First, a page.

A comparative long-range study by Mayo Clinic ophthalmology researchers, published online in the journal Ophthalmology shows positive trends in the progress of the eye disease: The probability of blindness from glaucoma 20 years after diagnosis has dropped by half in the last generation. The researchers examined the medical records of all residents of Olmsted County, Minnesota, age 40 or above, diagnosed with glaucoma between 1981 and 2000. They compared this with similar data from a previous study of patients diagnosed between 1965 and 1980, using the same resource, the repositories of the Rochester Epidemiology Project.
The findings: While the incidence of glaucoma in the population has not changed, the probability of going blind in at least one eye due to glaucoma dropped by half, from 25.8 percent in the earlier study to 13.5 percent in the later period. Also, the annual incidence of glaucoma-caused blindness in the population has dropped by more than half. “This is a testament to the skill and effort of the researchers, physicians and other care providers working in eye care over that period,” says Arthur Sit, M.D., Mayo Clinic ophthalmologist and senior author of the study. “Our improved understanding of glaucoma, along with better treatment and management of patients seem to have had this impact. Still, much research and public education remains to be performed. A 14 percent blindness rate from a common eye disease is hardly ideal.”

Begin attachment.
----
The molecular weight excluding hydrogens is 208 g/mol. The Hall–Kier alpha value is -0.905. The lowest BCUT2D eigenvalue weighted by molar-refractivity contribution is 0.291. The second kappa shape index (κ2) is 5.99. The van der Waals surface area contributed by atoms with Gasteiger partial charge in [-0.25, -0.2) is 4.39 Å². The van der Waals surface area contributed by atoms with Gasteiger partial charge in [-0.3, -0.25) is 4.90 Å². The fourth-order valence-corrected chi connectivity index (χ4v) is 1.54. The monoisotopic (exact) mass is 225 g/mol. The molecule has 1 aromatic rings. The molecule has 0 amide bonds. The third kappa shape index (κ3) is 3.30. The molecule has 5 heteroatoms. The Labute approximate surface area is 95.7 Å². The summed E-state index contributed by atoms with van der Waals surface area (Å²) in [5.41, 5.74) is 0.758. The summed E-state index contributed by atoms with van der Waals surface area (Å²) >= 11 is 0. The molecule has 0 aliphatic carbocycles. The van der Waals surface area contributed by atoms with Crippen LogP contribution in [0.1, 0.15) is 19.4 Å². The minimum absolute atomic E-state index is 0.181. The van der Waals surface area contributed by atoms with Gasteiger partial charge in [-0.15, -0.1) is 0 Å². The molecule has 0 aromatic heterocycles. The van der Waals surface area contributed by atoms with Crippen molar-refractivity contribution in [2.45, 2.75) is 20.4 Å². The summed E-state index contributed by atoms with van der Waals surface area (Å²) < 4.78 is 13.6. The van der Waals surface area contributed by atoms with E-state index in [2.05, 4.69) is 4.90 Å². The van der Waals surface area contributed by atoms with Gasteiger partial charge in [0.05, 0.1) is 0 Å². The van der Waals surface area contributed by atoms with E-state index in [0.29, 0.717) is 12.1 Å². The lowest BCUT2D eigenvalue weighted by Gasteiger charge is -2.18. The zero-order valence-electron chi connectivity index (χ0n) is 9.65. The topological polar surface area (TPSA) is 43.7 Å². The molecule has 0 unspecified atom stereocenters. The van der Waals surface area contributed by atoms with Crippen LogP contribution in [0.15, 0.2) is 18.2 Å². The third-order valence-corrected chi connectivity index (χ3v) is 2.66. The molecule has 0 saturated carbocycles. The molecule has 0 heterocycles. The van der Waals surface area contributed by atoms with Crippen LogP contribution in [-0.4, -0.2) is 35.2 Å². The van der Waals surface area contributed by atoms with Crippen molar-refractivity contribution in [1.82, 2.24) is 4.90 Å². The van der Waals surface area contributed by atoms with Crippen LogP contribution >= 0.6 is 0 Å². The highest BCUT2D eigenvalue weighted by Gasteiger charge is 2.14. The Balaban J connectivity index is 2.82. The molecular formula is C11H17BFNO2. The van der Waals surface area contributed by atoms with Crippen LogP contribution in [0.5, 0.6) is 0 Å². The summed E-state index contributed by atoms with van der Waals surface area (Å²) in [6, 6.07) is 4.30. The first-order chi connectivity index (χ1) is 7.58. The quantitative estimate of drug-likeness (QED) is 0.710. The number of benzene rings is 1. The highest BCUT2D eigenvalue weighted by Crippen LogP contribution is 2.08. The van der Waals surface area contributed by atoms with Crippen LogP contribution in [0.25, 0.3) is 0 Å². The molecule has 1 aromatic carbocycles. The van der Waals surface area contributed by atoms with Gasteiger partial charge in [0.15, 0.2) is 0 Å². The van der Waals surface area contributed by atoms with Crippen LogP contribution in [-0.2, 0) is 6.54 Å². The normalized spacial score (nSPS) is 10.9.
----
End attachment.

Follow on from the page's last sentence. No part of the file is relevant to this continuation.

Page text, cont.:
Dr. Sit discounted early diagnosis as a factor in the dramatic shift, noting that the age of first diagnosis for glaucoma patients has not changed. The study also has its limitations. While it reflects virtually every case of glaucoma in the study county, the population over the period was roughly 90 percent white and does not necessarily reflect more diverse communities.
There is no early warning sign of glaucoma, other than loss of peripheral vision, which most people fail to notice. Dr. Sit urges regular eye appointments as the best way to diagnose the condition. The study was supported by Mayo Clinic, grants from Research to Prevent Blindness and the National Institutes of Health, which funds the Rochester Epidemiology Project. Co-authors on the study include Mehrdad Malihi, MD, Edney Moura Filho, MD and David Hodge, all of Mayo Clinic.